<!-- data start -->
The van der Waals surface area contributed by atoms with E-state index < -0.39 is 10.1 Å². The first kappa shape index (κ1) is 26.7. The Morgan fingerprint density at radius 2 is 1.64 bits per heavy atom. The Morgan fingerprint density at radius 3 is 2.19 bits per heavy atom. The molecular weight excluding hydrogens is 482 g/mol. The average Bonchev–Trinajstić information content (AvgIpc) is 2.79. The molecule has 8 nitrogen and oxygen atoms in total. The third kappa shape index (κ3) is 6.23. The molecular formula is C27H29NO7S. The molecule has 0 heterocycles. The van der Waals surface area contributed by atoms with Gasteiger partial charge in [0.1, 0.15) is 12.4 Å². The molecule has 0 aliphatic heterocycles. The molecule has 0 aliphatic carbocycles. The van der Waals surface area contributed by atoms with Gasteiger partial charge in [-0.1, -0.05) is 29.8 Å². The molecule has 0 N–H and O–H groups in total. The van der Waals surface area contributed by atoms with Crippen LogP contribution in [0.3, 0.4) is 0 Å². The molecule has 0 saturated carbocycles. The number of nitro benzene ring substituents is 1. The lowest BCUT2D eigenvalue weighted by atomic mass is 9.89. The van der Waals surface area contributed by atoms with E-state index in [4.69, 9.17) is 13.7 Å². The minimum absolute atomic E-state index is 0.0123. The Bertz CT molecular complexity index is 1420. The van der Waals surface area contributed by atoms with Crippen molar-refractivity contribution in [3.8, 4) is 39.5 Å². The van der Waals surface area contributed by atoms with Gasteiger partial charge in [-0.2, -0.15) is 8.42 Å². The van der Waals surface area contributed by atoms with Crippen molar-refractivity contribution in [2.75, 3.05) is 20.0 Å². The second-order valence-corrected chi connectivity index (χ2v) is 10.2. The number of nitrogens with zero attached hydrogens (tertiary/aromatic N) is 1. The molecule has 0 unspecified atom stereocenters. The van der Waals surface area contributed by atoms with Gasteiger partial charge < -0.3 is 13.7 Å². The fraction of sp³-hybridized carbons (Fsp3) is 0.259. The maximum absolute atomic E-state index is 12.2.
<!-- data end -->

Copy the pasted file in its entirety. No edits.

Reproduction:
The van der Waals surface area contributed by atoms with E-state index < -0.39 is 10.1 Å². The first kappa shape index (κ1) is 26.7. The Morgan fingerprint density at radius 2 is 1.64 bits per heavy atom. The Morgan fingerprint density at radius 3 is 2.19 bits per heavy atom. The molecular weight excluding hydrogens is 482 g/mol. The average Bonchev–Trinajstić information content (AvgIpc) is 2.79. The molecule has 8 nitrogen and oxygen atoms in total. The third kappa shape index (κ3) is 6.23. The molecular formula is C27H29NO7S. The molecule has 0 heterocycles. The van der Waals surface area contributed by atoms with Gasteiger partial charge in [0.1, 0.15) is 12.4 Å². The molecule has 0 aliphatic heterocycles. The molecule has 0 aliphatic carbocycles. The van der Waals surface area contributed by atoms with Gasteiger partial charge in [-0.1, -0.05) is 29.8 Å². The molecule has 0 N–H and O–H groups in total. The van der Waals surface area contributed by atoms with Crippen LogP contribution in [0.3, 0.4) is 0 Å². The molecule has 0 saturated carbocycles. The number of nitro benzene ring substituents is 1. The lowest BCUT2D eigenvalue weighted by atomic mass is 9.89. The van der Waals surface area contributed by atoms with E-state index in [4.69, 9.17) is 13.7 Å². The minimum absolute atomic E-state index is 0.0123. The Bertz CT molecular complexity index is 1420. The van der Waals surface area contributed by atoms with Crippen molar-refractivity contribution in [3.8, 4) is 39.5 Å². The van der Waals surface area contributed by atoms with Gasteiger partial charge in [-0.2, -0.15) is 8.42 Å². The van der Waals surface area contributed by atoms with Crippen molar-refractivity contribution in [2.75, 3.05) is 20.0 Å². The second-order valence-corrected chi connectivity index (χ2v) is 10.2. The number of nitrogens with zero attached hydrogens (tertiary/aromatic N) is 1. The molecule has 0 unspecified atom stereocenters. The van der Waals surface area contributed by atoms with Gasteiger partial charge < -0.3 is 13.7 Å². The fraction of sp³-hybridized carbons (Fsp3) is 0.259. The maximum absolute atomic E-state index is 12.2.